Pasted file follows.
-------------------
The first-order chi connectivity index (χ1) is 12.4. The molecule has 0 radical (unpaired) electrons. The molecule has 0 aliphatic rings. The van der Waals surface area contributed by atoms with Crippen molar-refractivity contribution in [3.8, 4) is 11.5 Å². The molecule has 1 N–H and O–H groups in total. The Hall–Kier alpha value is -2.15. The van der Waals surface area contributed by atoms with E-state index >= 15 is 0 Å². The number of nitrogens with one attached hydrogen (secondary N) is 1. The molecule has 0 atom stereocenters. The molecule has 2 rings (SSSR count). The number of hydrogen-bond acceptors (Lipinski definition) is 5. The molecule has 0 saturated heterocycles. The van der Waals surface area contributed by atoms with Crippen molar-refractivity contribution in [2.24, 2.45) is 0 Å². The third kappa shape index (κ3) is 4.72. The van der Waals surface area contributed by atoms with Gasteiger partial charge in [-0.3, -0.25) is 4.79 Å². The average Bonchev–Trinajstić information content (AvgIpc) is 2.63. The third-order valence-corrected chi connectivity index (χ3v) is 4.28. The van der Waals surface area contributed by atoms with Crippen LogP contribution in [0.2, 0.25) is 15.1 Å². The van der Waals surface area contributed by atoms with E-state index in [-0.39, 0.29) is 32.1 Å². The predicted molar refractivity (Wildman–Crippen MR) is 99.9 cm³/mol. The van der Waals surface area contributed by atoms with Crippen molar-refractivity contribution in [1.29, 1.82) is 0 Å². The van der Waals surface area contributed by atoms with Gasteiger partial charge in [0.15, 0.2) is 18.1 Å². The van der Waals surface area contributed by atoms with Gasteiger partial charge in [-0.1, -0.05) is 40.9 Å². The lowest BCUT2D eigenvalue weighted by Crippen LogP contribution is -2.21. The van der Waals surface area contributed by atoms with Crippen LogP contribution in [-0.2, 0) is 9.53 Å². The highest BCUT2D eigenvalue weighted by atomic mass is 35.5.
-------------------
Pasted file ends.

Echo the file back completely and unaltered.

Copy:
The first-order chi connectivity index (χ1) is 12.4. The molecule has 0 radical (unpaired) electrons. The molecule has 0 aliphatic rings. The van der Waals surface area contributed by atoms with Crippen molar-refractivity contribution in [3.8, 4) is 11.5 Å². The molecule has 1 N–H and O–H groups in total. The Hall–Kier alpha value is -2.15. The van der Waals surface area contributed by atoms with E-state index >= 15 is 0 Å². The number of nitrogens with one attached hydrogen (secondary N) is 1. The molecule has 0 atom stereocenters. The molecule has 2 rings (SSSR count). The number of hydrogen-bond acceptors (Lipinski definition) is 5. The molecule has 0 saturated heterocycles. The van der Waals surface area contributed by atoms with Crippen molar-refractivity contribution in [2.24, 2.45) is 0 Å². The third kappa shape index (κ3) is 4.72. The van der Waals surface area contributed by atoms with Gasteiger partial charge in [-0.3, -0.25) is 4.79 Å². The average Bonchev–Trinajstić information content (AvgIpc) is 2.63. The third-order valence-corrected chi connectivity index (χ3v) is 4.28. The van der Waals surface area contributed by atoms with Crippen LogP contribution in [0.2, 0.25) is 15.1 Å². The van der Waals surface area contributed by atoms with E-state index in [-0.39, 0.29) is 32.1 Å². The predicted molar refractivity (Wildman–Crippen MR) is 99.9 cm³/mol. The van der Waals surface area contributed by atoms with Crippen molar-refractivity contribution in [1.29, 1.82) is 0 Å². The van der Waals surface area contributed by atoms with Gasteiger partial charge in [0.15, 0.2) is 18.1 Å². The van der Waals surface area contributed by atoms with Gasteiger partial charge in [-0.1, -0.05) is 40.9 Å². The lowest BCUT2D eigenvalue weighted by Crippen LogP contribution is -2.21. The van der Waals surface area contributed by atoms with Crippen LogP contribution in [-0.2, 0) is 9.53 Å². The highest BCUT2D eigenvalue weighted by atomic mass is 35.5.